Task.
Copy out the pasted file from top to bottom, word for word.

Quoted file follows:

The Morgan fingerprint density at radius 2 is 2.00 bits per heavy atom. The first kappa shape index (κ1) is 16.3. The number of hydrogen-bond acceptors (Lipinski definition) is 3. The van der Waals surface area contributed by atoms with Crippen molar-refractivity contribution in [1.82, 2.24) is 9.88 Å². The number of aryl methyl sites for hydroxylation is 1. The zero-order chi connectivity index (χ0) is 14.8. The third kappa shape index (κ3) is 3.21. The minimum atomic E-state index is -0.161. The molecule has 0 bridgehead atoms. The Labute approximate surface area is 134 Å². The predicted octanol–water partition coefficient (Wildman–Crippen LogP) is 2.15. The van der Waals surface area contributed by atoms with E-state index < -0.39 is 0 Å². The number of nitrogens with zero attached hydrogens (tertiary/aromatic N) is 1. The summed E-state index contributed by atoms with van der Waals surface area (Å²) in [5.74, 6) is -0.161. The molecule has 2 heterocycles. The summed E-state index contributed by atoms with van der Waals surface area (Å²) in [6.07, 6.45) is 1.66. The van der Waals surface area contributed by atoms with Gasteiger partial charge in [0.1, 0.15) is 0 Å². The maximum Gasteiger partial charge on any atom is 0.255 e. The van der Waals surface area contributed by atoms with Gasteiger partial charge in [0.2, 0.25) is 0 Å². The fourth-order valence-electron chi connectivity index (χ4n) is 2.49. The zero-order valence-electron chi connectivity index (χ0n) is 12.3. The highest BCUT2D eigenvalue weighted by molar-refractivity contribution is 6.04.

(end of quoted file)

The Morgan fingerprint density at radius 2 is 2.00 bits per heavy atom. The first kappa shape index (κ1) is 16.3. The number of hydrogen-bond acceptors (Lipinski definition) is 3. The van der Waals surface area contributed by atoms with Crippen molar-refractivity contribution in [1.82, 2.24) is 9.88 Å². The number of aryl methyl sites for hydroxylation is 1. The zero-order chi connectivity index (χ0) is 14.8. The third kappa shape index (κ3) is 3.21. The minimum atomic E-state index is -0.161. The molecule has 0 bridgehead atoms. The Labute approximate surface area is 134 Å². The predicted octanol–water partition coefficient (Wildman–Crippen LogP) is 2.15. The van der Waals surface area contributed by atoms with E-state index < -0.39 is 0 Å². The number of nitrogens with zero attached hydrogens (tertiary/aromatic N) is 1. The summed E-state index contributed by atoms with van der Waals surface area (Å²) in [5.74, 6) is -0.161. The molecule has 2 heterocycles. The summed E-state index contributed by atoms with van der Waals surface area (Å²) in [6.07, 6.45) is 1.66. The van der Waals surface area contributed by atoms with Gasteiger partial charge in [0.1, 0.15) is 0 Å². The maximum Gasteiger partial charge on any atom is 0.255 e. The van der Waals surface area contributed by atoms with Gasteiger partial charge in [0.2, 0.25) is 0 Å². The fourth-order valence-electron chi connectivity index (χ4n) is 2.49. The zero-order valence-electron chi connectivity index (χ0n) is 12.3. The highest BCUT2D eigenvalue weighted by molar-refractivity contribution is 6.04.